[German Version] I. Philosophy – II. Practical Theology I. Philosophy Irony (from Gk εἰρωνεία/ eironeía, “dissimilation,” attested since the 4th cent. …

Beauty

(3,008 words)

Author(s): Recki, Birgit | Oeming, Manfred | Pfleiderer, Georg
[German Version] I. History of the Concept – II. Bible and Theology – III. Systematic and Practical Theology I. History of the Concept Beauty – Gk τὸ καλόν/ tó kalón, Lat. pulchritudo/pulcher, Ger. die Schönheit, Fr. la beauté – is the positive aesthetic attraction which an object exercises on the beholder by virtue of its felicitous form. In contemplative, aesthetic, and erotic experience beauty is experienced as harmonious and stimulating, as some…

Feeling

(1,869 words)

Author(s): Recki, Birgit | Sarot, Marcel | Stock, Konrad | Schreiner, Martin
[German Version] I. Philosophy – II. Philosophy of Religion – III. Fundamental Theology – IV. Dogmatics – V. Ethics – VI. Practical Theology and Psychology of Religion I. Philosophy Feeling or sense (Lat. sensus, Fr. sentiment, Ger. Gefühl) is the direct sensate awareness of an inward state, in which a unique access to reality is articulated. Until well into the modern era, the term encompassed without distinction both sensory perceptions and emotions (affects, passions, moods). During the 18th century, feeling came to be defined more precisely in its cognitive, expressive-¶ ev…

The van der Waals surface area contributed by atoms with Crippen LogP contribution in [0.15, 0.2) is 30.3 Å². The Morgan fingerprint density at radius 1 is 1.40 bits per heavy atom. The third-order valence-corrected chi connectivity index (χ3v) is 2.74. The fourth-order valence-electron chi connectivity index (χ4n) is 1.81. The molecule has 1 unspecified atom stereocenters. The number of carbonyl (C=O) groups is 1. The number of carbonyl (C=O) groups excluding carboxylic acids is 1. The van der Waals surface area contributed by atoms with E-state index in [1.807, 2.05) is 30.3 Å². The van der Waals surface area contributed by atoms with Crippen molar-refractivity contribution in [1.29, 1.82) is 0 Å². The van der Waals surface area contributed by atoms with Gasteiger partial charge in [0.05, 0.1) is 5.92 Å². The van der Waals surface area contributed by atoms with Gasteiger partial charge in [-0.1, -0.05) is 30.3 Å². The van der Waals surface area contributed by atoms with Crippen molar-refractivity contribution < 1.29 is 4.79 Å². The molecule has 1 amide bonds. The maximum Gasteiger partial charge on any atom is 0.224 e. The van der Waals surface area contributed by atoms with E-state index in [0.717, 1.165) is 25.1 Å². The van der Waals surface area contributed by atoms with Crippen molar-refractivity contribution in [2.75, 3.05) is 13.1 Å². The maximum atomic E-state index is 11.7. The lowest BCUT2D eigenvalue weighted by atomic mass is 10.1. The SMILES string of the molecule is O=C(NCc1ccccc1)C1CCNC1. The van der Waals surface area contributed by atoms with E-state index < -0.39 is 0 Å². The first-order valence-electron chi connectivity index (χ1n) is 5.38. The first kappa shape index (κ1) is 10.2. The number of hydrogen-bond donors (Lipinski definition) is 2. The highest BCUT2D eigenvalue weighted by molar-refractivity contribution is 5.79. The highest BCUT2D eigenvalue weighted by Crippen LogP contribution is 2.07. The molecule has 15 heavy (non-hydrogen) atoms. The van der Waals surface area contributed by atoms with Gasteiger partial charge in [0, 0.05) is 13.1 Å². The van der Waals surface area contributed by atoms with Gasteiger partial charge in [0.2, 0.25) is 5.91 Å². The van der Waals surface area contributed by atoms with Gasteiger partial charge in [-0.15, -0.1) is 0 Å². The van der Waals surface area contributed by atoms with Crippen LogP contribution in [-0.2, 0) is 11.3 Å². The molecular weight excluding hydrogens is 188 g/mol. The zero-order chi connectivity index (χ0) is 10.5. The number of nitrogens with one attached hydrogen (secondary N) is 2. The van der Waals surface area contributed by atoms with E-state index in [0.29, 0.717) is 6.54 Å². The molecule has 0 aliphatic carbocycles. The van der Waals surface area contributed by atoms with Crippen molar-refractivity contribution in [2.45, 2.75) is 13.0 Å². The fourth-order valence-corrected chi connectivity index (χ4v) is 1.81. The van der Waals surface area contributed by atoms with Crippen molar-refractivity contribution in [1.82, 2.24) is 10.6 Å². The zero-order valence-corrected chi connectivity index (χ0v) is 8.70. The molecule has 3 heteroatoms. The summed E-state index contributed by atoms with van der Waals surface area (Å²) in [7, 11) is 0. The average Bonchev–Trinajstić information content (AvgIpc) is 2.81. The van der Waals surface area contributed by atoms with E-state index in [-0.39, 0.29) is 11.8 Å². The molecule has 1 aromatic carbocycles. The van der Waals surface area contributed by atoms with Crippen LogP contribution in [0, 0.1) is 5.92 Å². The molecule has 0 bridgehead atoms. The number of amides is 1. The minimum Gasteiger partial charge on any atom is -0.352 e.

Play

(3,179 words)

Author(s): Matuschek, Stefan | Hübner, Ulrich | Recki, Birgit | Huxel, Kirsten | Klie, Thomas
[German Version] I. Cultural History The Dutch cultural historian Johan Huizinga identified play as a fundamental cultural phenomenon and thus a defining feature of human life. His thesis of homo ludens supplements the anthropological theories of homo sapiens and homo faber and other explanations of culture grounded in reason and fabrication (Labor). Huizinga posits the following definition: “Play is a voluntary activity or occupation executed within certain fixed limits of time and place, according to rules that are freely accepted …

Culture

(7,222 words)

Author(s): Laubscher, Matthias Samuel | Moxter, Michael | Recki, Birgit | Haigis, Peter | Herms, Eilert | Et al.
[German Version] I. Religious Studies – II. Church History – III. Philosophy – IV. Fundamental Theology – V. Ethics – VI. Culture, Art, and Religion – VII. Practical Theology I. Religious Studies The word “culture” derives from Latin cultura, “tilling of land”; since antiquity it has been used metaphorically for cultura animi, “cultivation of the mind,” and for status culturalis, the desirable refinement contrasting with the human status naturalis. Since the Enlightenment, the word has taken on different meanings. In the European context, culture co…